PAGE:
by Father Kevin Grove, C.S.C.
Tonight, we are going after God, and we will take up that adventure by means of desire and memory, in that order.
Now, Genesis describes three desires that would have been intelligible across ancient near eastern civilizations. The first is the desire of the flesh — food, drink, sex. The second is “delight to the eyes” — the desire for ownership of things of the world, anything that one might see with his or her eyes and seek to have, control, or use. And the third desire was for that which would make one wise — pride, worldly ambition, etc.
I am not here to throw a theological wet blanket on human desire. I do not want to squelch or repress it. No: I want to claim that it is at the core of our tradition, that desires were created as good, but that they very often are out of balance. You know the struggle, as I do: We are always flopping back and forth between self-denial and self-indulgence. We do whatever feels good, sometimes at the expense of what is good (desire of the flesh), want more than our fair share (desire of the eyes), and always run the risk of becoming all about us (pride of life). Jesus, before he ever calls disciples, or performs miracles, or preaches, goes out into the desert to face his three desires. (That it lasted forty days indicates that it was no small undertaking). But his desire for God trump-
ed his other desires. Later, when he does preach, he gives his famous Sermon on the Mount and then continues on to describe how it is that people might live out this blessedness. He gives instruction on three practices and how to do them with integrity. To counter desire of the flesh, fast and abstain. To invert the desire to own and to control, give away possessions and control. To counter the desire for self, give away the self; he or she who truly prays Thy will be done places the will of another before that of themselves.
Interestingly, the entire religious life — priests, brothers, sisters — is built around this system of trying to work out these three desires. At its best, the religious life is understood as a school wherein its members, by their vows, might learn to desire — to love — well. It is not the only way, of course, but it is an ancient one, and sometimes admirable.
This brings us to the heart of the matter, memory, which is a term that we use to describe much more than what we had for breakfast or where we hope we left our car keys. Memory is a term for how you and I have any sense of a stable reality. Because, if the present is just an instant that is constantly slipping away, we have to stitch together our expectations of the future as well as our recollections of the past, to have any coherent account of who we are right now. “Memory” is part of our most intimate self; we are not who we are without it.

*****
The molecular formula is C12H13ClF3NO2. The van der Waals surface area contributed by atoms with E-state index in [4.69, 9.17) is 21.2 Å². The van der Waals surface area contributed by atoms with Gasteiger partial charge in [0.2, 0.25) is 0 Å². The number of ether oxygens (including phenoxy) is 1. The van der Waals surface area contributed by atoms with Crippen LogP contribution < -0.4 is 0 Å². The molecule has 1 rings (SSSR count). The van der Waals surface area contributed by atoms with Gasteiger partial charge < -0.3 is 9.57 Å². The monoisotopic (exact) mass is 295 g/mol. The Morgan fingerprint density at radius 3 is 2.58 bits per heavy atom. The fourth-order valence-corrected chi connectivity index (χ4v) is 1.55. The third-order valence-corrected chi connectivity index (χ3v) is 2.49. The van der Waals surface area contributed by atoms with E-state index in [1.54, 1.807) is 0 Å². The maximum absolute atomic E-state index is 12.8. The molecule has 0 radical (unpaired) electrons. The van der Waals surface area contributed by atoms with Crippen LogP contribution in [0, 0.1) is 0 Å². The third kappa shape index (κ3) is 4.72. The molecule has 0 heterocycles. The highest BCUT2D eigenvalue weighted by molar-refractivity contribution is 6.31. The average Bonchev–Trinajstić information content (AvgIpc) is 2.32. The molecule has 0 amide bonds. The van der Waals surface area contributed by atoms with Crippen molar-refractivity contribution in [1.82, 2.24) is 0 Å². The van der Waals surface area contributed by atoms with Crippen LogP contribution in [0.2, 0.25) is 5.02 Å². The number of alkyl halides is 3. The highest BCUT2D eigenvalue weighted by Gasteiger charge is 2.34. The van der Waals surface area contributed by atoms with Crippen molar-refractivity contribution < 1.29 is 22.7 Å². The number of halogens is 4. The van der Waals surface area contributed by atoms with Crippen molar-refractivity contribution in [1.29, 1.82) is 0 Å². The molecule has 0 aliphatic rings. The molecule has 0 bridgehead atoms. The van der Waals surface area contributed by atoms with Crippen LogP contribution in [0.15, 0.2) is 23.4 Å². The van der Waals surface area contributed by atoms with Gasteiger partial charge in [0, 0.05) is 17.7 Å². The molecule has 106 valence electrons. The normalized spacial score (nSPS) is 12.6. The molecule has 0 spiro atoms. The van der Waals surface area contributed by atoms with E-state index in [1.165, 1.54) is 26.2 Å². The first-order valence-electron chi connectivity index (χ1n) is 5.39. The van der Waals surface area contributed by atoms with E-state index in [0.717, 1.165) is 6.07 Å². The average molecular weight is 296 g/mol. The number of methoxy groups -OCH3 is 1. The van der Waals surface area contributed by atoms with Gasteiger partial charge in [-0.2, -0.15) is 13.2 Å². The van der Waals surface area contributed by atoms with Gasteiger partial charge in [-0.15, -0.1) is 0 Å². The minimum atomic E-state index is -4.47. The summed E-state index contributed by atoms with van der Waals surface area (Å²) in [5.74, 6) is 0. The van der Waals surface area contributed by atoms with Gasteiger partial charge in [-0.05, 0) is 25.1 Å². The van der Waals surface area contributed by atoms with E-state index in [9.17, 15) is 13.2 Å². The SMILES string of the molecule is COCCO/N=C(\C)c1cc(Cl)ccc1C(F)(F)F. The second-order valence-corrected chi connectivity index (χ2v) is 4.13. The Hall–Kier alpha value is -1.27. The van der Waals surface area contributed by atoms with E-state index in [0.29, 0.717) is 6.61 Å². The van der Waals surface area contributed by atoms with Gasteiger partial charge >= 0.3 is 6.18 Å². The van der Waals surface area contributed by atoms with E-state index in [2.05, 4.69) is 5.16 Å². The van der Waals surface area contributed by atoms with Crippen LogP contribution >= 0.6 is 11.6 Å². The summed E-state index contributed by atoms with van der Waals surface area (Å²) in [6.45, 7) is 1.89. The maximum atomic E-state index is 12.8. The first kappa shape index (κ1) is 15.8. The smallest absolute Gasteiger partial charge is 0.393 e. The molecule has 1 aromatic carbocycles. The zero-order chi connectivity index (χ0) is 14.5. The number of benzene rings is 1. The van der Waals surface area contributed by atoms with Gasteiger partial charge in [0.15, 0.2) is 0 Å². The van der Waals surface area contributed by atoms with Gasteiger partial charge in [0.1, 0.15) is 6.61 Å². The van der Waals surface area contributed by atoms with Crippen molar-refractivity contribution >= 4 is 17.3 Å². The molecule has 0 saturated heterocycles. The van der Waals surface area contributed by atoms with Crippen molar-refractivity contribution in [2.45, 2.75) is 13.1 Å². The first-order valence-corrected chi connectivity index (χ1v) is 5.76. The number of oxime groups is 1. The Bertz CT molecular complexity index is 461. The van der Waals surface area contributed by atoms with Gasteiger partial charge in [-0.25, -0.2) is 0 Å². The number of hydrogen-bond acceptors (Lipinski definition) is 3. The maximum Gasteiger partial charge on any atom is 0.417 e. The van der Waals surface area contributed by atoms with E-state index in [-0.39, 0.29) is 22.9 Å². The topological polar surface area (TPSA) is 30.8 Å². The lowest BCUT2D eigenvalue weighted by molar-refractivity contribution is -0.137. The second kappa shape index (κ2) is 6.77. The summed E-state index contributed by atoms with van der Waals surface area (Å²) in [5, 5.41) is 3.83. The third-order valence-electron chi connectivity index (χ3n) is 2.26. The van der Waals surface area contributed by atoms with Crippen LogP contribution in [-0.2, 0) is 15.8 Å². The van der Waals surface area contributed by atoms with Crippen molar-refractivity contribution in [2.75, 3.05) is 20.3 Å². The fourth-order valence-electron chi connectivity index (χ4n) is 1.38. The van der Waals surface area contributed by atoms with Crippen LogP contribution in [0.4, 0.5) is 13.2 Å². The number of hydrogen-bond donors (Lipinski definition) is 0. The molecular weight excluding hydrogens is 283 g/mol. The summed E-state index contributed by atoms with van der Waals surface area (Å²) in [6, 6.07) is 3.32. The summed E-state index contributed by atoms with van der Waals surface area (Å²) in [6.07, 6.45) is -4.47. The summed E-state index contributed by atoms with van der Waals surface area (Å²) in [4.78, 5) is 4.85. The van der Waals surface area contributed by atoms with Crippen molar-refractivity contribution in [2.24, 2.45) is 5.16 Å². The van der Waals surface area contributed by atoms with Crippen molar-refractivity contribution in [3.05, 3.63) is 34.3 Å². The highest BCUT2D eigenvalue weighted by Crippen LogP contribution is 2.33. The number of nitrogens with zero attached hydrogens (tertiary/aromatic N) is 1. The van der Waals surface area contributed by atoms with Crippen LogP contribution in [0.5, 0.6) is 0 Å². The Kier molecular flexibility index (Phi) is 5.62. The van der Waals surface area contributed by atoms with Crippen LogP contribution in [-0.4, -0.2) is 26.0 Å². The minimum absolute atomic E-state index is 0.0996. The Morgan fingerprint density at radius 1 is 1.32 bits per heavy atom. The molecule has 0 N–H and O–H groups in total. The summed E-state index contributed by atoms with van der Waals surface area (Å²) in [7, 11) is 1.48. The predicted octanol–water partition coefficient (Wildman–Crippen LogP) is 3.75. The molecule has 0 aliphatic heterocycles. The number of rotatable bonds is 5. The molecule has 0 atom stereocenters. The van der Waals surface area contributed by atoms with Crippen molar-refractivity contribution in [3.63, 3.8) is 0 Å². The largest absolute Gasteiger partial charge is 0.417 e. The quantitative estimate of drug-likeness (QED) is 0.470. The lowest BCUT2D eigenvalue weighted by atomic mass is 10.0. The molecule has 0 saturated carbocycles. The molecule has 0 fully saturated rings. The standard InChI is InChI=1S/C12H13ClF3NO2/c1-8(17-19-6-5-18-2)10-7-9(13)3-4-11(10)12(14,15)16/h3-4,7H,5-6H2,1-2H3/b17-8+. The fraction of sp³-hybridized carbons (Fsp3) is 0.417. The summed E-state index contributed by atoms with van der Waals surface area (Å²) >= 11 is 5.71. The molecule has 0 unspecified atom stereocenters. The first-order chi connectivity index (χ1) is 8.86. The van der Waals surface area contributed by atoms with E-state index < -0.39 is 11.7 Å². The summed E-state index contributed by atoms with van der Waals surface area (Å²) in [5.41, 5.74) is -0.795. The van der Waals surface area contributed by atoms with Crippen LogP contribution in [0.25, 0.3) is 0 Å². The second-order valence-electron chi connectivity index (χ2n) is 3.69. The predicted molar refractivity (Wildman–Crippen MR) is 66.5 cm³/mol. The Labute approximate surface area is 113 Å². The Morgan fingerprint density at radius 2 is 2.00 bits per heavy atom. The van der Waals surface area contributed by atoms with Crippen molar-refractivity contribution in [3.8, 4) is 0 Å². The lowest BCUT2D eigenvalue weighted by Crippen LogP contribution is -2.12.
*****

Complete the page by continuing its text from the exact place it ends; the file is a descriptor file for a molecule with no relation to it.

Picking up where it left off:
And memory gives identity to desire. Memory is a way to participate in the past. That’s why attending a Jewish seder meal is about more than consistently eating bitter herbs for three millennia. It is about participating in the same freedom which God gave to his people in the Exodus. Or, in the case of Catholic Mass, the Eucharistic narrative of the last supper is a not a historical recreation of the upper room in Jerusalem, but a present participation in the very same event on account of the substantial presence of the very same God.
Remember Jesus’ few last words? Remember “My God, my God why have you forsaken me?” He’s remembering. He is not delivering a newly crafted line that will be quoted for all time. He is remembering the Psalms, and quoting the first line of a prayer he’d known his whole life. Yes, at the hour of his death, there was poetry on his lips… but what an odd thing to remember, isn’t it? And if Jesus was God, as we believe, how could he ask God a question? It would be like the divine aspect of Jesus and the human side were chattering among themselves. Or, as your theology professor Michael Cameron has put it, it could be like “divine ventriloquism” — divinity using humanity like a puppet. But no: as Saint Augustine, helpful as